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firewater

Pixel art is difficult

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Affinity needs a better way to handle pixel art. The tools are there, but I believe a typical workflow for a pixel artist is constantly interrupted by Affinity in these many ways:

1. There is no way to force nearest neighbor scaling for all objects. One example is how if you make a sprite and cut a part of it (Rectangular Marquee Tool + Cut), upon pasting it you'll find that if you move it, it's automatically antialiased. It also happens in Affinity Photo if you merge two layers, or rasterize an image like this.

2. There is no way to scale an object and have it then export properly. More about this on this thread.

3. There is no way to quickly scale the pixel brush in integer numbers. This means using the shortcut from the keyboard will make it jump 1px > 1.1px > 1.3px > 1.7px ... etc, instead of 1px > 2px > 3px. What this means for pixel art is that you'll get a non-pixel perfect object.

Affinity is a great program, and it's really close to being an excellent pixel too, so it's really frustrating for some of us to see it lack just these ones semi-implemented features. I know there is a huge amount of people here, all touting different things as their "if only the added THIS feature" - so all I can do is aggregate these three problems in one thread (you'll see a lot of people have mentioned these issues all over the forum if you search for "pixel art" on the bar), and hope some day they're addressed in a way that doesn't call for cumbersome workarounds.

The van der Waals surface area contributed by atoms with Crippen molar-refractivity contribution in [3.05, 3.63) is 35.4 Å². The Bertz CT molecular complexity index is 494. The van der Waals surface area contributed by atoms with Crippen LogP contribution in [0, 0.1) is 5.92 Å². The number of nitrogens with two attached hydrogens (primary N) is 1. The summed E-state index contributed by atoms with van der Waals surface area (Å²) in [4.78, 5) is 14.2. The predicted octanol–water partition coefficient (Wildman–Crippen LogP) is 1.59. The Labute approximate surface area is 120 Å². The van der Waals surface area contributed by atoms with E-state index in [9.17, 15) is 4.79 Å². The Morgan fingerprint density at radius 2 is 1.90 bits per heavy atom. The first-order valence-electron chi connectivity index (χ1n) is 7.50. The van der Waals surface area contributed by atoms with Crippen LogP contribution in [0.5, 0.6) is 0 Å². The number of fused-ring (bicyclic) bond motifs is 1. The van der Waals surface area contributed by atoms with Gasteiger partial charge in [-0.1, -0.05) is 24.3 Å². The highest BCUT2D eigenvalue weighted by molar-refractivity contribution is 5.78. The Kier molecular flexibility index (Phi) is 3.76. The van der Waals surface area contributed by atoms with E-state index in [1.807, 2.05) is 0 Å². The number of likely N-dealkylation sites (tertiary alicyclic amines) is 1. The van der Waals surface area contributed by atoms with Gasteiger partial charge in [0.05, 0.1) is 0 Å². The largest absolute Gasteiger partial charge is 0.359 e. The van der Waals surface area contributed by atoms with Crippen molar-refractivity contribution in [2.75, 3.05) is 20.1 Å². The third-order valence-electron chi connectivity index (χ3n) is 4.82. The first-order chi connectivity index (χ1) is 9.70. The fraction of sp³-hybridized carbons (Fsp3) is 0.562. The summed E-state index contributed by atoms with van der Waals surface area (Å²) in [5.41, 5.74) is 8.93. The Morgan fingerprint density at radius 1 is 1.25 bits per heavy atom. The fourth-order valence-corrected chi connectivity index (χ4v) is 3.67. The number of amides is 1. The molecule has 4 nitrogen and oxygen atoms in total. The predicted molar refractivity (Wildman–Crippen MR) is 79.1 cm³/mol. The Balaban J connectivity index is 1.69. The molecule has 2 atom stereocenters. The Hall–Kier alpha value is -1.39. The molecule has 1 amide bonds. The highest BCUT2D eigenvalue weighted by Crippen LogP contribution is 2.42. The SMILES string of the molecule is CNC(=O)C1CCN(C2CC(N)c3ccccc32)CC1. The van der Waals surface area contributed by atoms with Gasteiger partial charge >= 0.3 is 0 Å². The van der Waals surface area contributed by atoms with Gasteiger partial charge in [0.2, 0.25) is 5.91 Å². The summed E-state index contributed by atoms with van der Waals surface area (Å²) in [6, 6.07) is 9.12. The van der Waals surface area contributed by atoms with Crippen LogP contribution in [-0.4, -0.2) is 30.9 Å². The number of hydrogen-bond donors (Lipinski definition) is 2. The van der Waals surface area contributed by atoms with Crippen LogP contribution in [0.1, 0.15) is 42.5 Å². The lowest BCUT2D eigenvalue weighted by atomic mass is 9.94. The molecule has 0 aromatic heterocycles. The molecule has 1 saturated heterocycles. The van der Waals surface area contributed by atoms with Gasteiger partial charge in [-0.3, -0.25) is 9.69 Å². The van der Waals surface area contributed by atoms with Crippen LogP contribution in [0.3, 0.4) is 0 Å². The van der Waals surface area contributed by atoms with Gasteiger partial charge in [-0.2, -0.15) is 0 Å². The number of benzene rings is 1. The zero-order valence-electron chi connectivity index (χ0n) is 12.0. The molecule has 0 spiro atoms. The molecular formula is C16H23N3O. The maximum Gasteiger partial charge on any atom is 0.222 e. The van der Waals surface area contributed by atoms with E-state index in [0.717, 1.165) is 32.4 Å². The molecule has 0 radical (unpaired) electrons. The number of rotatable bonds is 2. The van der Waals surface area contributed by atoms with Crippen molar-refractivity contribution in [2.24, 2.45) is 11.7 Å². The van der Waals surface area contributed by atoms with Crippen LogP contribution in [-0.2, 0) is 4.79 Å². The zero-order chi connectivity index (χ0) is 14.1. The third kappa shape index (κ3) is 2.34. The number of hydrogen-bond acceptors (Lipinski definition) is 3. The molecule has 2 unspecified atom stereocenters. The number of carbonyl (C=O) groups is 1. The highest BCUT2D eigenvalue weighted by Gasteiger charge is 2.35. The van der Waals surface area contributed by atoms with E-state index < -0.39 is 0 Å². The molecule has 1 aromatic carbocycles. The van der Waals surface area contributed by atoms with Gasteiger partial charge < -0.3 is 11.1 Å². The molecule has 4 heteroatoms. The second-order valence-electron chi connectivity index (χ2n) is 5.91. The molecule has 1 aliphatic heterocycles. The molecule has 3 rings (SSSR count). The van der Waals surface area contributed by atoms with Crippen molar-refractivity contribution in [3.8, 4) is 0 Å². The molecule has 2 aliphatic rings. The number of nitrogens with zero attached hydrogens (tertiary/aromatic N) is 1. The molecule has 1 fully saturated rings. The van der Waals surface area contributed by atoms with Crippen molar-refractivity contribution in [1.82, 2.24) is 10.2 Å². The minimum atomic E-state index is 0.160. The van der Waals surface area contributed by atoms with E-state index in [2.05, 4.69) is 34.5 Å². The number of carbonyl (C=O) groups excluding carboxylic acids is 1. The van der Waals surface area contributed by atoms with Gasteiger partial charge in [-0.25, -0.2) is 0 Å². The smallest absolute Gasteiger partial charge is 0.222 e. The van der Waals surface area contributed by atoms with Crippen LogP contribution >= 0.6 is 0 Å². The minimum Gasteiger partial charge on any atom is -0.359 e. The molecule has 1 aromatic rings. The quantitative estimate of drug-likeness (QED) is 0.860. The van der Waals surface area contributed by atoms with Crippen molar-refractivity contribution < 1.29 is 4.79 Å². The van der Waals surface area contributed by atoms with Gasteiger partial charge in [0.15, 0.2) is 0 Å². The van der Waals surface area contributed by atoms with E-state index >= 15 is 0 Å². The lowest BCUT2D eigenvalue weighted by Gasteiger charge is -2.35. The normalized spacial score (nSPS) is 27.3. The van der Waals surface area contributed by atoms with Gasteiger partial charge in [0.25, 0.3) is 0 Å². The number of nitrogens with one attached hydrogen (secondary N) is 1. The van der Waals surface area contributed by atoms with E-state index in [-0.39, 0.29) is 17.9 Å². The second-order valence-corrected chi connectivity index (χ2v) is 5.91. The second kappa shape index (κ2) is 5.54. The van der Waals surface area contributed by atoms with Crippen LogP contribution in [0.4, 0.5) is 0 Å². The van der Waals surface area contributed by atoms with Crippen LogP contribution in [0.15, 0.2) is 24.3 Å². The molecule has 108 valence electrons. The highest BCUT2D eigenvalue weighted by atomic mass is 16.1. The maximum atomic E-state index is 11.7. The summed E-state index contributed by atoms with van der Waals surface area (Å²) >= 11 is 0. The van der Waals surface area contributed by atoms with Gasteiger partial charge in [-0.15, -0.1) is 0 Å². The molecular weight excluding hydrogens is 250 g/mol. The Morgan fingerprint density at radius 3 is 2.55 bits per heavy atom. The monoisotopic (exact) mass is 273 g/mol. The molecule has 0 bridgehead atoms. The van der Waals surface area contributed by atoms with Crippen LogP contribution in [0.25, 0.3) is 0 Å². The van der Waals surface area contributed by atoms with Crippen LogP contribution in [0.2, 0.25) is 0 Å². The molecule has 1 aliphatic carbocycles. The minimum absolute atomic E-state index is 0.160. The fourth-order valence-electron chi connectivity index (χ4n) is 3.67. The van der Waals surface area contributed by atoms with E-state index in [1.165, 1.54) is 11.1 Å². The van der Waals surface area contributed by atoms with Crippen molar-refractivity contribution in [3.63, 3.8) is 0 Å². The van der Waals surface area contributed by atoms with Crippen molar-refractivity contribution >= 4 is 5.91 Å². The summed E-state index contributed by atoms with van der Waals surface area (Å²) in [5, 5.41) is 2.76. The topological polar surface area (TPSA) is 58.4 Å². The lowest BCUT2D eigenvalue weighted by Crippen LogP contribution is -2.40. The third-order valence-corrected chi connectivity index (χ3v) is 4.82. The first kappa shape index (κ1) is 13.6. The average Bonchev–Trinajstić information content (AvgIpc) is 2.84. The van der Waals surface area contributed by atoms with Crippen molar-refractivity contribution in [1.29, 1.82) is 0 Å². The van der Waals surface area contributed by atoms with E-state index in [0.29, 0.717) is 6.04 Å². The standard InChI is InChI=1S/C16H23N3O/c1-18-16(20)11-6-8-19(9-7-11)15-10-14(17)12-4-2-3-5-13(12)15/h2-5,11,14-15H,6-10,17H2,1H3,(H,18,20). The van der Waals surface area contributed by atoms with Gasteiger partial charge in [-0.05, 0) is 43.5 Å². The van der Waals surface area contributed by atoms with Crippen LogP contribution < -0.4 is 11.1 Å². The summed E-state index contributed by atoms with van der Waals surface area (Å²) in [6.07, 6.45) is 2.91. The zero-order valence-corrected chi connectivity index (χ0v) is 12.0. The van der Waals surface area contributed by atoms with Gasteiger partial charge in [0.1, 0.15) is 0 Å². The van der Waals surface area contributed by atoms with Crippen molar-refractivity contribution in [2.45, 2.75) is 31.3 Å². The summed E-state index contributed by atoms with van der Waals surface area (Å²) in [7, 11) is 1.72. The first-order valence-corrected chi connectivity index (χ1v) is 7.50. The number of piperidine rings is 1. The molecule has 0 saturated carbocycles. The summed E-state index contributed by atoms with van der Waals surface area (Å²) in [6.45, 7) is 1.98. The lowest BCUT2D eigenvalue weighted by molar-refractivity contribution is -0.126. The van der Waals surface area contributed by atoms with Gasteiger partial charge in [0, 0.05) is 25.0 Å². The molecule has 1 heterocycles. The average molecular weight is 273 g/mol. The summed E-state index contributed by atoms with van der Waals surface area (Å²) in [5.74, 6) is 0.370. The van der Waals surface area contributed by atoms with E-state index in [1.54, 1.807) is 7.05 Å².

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The fact that Affinity Photo doesn't support an indexed colour palette, nor an indexed image mode (and no 1bit mode) automatically puts it in the "unfit for pixel art" category for me.  Aside from this missing essential part, animation is unsupported, non-square pixels aren't an option, pixel perfect drawing is not possible, colour palette control is limited (again no indexed mode), tile mapping isn't there, and the things you mention...

It just can't compete with a dedicated pixel pusher app like Pro Motion NG. Nor do I think it ever will, because the target audience is very, very different.

I do my pixel art in Pro Motion NG. I do image editing in AP.

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Short answer, YES, you can do pixel art in A. Photo. I wouldn't do it in A. Designer, tho. (seems OP is talking about using Affinity Designer, although all the time he just says "Affinity") . A. Designer is a vectors based software, wonderfully capable in its area. It has a pixel persona which is sth very rare to find in vector packages. I would use the more evolved raster package for raster stuff, that is, A. Photo.